Eritrea: The Perversion of Exports
Aynalem Sebhatu 07-14-21
I would like to begin by stating that Eritreans were inspired by the brisk economic development of countries like Singapore and Hong-Kong when they started drafting economic policy for their newly independent country. They sought various ways to revive the war-torn economy and they mainly based their strategy on export-led development, none of which had succeeded. The plain fact is that economic rationalism has not had a chance since Isaias’ leadership was put in place.
While there is nothing wrong with its vision of trade for its development, Isaias Afewerki and his henchmen have no clue what takes to court markets of the region to engage in trade and its implication of international cooperation. They have a radical understanding of what export led development means and there are indeed plenty of lessons to draw, but they are all negative in nature. That is, broadly they are lessons about how the resoluteness, aspiration and dreams of Eritreans (tested in 30 years of armed struggle) have been smothered by a brutal dictator. Specifically, they are lessons about how the Isaias regime miserably failed to recognize the significance of maintaining the economic underpinnings of a strong military machine.
The Eritreans and the Tigrayans fought together to throw off the yoke of one of the most brutal Ethiopian dictators, Colonel Mengistu Hailemariam. But the suffering of the Eritreans did not end with the overthrow of Colonel Mengistu. Currently, Eritreans are suffering and have suffered for more than three decades of brutal dictatorship by Isaias Afewerki. After 30 years of sacrifices (1961-1991) and hard-won independence, the people of Eritrean found themselves, politically and economically, in dire straits.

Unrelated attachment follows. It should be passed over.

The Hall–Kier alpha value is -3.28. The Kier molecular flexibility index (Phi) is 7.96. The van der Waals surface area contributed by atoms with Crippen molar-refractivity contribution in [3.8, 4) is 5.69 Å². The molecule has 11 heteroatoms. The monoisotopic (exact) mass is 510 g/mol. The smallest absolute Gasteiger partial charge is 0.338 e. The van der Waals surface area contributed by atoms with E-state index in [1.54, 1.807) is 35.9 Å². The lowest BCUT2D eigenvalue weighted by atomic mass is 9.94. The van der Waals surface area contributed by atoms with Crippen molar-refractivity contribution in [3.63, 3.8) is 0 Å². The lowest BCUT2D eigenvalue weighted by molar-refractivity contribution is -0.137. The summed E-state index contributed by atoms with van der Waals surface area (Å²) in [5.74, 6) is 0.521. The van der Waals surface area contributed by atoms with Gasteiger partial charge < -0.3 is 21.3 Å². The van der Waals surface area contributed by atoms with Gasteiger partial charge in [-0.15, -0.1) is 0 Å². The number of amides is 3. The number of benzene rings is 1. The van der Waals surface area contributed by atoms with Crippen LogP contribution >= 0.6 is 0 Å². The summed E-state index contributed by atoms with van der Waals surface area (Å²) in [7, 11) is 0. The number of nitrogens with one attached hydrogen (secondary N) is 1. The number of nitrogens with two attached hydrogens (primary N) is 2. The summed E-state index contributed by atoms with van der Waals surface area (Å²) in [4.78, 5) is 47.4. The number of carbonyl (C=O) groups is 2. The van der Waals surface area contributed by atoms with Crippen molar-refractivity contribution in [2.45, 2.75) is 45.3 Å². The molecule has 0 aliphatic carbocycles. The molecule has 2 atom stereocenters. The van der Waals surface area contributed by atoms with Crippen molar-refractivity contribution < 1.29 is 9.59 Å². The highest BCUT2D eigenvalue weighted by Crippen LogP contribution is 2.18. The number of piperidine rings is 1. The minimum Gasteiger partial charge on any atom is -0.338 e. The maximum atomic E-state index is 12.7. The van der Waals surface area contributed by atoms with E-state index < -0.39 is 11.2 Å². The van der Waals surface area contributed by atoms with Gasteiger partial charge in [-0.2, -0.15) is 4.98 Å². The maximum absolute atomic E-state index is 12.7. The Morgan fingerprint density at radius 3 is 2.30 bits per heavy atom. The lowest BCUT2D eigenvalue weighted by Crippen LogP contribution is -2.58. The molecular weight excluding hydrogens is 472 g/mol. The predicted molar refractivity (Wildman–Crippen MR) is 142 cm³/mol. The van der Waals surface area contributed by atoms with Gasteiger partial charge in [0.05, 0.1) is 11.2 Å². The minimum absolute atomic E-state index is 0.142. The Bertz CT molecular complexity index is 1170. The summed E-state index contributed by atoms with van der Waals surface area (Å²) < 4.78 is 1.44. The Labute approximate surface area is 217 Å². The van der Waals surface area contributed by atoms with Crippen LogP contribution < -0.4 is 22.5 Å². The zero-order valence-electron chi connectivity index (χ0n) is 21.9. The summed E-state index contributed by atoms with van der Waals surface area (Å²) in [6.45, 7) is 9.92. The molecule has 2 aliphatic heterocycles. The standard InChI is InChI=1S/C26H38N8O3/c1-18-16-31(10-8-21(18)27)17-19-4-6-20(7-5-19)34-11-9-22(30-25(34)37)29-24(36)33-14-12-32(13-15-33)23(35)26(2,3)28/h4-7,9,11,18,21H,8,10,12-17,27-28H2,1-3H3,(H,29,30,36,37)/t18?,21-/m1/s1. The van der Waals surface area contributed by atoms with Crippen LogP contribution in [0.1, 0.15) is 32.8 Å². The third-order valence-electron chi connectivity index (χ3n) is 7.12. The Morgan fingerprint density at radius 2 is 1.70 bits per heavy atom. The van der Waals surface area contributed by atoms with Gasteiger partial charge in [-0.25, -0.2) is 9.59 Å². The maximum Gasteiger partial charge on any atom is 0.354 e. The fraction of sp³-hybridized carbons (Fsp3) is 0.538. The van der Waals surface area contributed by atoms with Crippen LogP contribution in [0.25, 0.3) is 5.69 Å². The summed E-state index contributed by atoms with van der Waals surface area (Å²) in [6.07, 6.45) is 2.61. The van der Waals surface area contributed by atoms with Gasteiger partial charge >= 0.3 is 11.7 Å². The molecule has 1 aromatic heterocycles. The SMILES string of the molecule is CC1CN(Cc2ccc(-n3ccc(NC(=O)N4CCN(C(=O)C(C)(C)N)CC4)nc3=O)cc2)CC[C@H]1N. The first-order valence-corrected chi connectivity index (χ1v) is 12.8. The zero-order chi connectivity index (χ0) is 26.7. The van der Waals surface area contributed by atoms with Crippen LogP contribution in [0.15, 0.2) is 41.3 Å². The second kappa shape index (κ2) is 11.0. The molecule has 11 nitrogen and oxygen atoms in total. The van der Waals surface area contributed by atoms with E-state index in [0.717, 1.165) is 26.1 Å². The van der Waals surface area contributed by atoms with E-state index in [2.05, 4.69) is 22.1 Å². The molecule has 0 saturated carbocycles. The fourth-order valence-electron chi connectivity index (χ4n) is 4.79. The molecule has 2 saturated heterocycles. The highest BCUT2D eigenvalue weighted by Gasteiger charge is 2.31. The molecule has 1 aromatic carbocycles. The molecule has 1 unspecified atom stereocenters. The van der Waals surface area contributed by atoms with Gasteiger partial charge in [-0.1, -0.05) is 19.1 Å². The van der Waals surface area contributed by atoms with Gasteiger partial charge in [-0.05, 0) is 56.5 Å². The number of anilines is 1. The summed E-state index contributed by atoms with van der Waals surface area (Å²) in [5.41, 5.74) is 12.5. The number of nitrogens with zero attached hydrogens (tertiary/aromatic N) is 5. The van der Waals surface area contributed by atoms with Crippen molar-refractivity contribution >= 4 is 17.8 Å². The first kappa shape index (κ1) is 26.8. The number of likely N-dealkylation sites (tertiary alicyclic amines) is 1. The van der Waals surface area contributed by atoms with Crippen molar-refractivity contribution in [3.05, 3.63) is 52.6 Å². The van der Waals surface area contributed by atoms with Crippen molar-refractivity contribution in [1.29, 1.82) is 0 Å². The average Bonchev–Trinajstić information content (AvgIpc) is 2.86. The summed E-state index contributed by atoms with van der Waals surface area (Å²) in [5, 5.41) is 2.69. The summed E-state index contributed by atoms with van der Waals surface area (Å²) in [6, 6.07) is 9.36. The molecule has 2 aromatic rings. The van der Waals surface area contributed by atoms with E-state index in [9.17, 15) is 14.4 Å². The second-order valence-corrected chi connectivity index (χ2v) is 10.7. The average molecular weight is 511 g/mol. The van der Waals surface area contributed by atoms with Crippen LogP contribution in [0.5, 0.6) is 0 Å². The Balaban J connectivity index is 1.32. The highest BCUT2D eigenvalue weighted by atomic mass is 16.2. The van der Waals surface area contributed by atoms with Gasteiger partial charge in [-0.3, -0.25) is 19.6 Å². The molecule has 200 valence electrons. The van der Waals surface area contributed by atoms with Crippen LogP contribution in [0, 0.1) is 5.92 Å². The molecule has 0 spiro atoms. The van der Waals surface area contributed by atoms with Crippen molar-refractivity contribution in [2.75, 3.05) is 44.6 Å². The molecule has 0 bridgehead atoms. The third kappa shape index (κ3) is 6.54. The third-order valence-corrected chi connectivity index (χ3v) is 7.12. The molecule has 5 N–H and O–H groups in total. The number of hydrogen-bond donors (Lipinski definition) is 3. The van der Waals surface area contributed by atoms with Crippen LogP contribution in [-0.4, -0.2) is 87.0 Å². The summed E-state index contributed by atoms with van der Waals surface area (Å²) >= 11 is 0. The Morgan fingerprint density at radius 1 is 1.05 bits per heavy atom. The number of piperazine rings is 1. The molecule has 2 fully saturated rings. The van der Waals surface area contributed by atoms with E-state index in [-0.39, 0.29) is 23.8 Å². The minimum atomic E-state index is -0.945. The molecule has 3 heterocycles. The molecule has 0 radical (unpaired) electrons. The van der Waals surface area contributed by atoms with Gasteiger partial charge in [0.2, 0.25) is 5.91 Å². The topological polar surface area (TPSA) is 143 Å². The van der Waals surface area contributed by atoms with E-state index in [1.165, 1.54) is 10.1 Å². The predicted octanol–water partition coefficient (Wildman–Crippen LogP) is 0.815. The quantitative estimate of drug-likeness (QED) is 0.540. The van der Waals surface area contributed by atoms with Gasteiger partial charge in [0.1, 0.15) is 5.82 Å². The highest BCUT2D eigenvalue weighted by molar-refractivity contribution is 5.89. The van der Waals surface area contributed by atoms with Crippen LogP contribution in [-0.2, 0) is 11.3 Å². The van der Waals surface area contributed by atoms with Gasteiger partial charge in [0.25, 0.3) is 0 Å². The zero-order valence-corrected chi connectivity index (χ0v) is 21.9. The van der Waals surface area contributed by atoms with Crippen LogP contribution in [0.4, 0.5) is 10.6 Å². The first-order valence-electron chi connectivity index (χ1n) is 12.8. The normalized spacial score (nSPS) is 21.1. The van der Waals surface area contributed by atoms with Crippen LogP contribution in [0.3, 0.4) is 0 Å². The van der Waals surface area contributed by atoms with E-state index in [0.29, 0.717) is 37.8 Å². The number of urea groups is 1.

When Isaias Afewerki became the President of Eritrea in 1993, it was a milestone in ushering in a new era and people were jubilant about the bright future of the country. Eritreans started to see the devastating and protracted war in their rearview mirror and began to dream of building their country to a prosperous one. Even though the country’s economy was in a debilitated state from the long devastating war with Ethiopia, the aspirations, the dreams and the determination of Eritreans to build their newly minted country were overflowing.
In the first few years of Eritrea’s independence, the expats returned back with sufficient foreign investment to participate in rebuilding the country and Eritrea experienced strong economic growth. However, to the disappointment of the people of Eritrea and to the betrayal of the cause of the long armed-struggle, Isaias was not accountable to, or representative of, the Eritrean people’s aspiration of building a democratic and prosperous Eritrea.
With Isaias’ brutal dictatorial leadership in place, the lack of tangible economic gains and the repressive political environment pushed away the best and the brightest of the country whose long-term interests are not compatible with those of the military and with the security apparatus of the country. Eritreans hopes and aspirations quickly disappeared and the prime-aged (20 to 55 years) Eritreans, if not all age groups, invested their time in search of greener pastures outside the country. Young and old Eritreans lose their trust and devotion to their loved country and they increasingly vote with their feet subjecting themselves to an exile. The high migration rate (or “export” of people) from a tiny population base and the migrants' harrowing journey to the green pastures of the world is really heartbreaking.